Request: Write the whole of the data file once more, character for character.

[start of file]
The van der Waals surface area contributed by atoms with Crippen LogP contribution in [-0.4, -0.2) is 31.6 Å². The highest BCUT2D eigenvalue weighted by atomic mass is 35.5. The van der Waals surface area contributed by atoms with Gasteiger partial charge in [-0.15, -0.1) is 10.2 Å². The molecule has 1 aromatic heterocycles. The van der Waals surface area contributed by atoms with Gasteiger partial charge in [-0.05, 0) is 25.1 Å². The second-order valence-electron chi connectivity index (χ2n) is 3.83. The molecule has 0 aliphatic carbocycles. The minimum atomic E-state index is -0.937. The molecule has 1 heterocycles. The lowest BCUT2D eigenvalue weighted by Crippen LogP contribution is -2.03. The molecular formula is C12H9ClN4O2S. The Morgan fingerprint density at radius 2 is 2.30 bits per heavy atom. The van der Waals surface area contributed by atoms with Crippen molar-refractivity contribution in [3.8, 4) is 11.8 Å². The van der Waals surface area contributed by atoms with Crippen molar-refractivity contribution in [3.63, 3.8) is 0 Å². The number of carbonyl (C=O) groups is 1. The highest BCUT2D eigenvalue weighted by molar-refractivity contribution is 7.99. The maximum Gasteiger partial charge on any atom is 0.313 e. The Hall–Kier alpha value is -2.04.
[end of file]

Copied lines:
The van der Waals surface area contributed by atoms with Crippen LogP contribution in [-0.4, -0.2) is 31.6 Å². The highest BCUT2D eigenvalue weighted by atomic mass is 35.5. The van der Waals surface area contributed by atoms with Gasteiger partial charge in [-0.15, -0.1) is 10.2 Å². The molecule has 1 aromatic heterocycles. The van der Waals surface area contributed by atoms with Gasteiger partial charge in [-0.05, 0) is 25.1 Å². The second-order valence-electron chi connectivity index (χ2n) is 3.83. The molecule has 0 aliphatic carbocycles. The minimum atomic E-state index is -0.937. The molecule has 1 heterocycles. The lowest BCUT2D eigenvalue weighted by Crippen LogP contribution is -2.03. The molecular formula is C12H9ClN4O2S. The Morgan fingerprint density at radius 2 is 2.30 bits per heavy atom. The van der Waals surface area contributed by atoms with Crippen molar-refractivity contribution in [3.8, 4) is 11.8 Å². The van der Waals surface area contributed by atoms with Crippen molar-refractivity contribution in [3.63, 3.8) is 0 Å². The number of carbonyl (C=O) groups is 1. The highest BCUT2D eigenvalue weighted by molar-refractivity contribution is 7.99. The maximum Gasteiger partial charge on any atom is 0.313 e. The Hall–Kier alpha value is -2.04.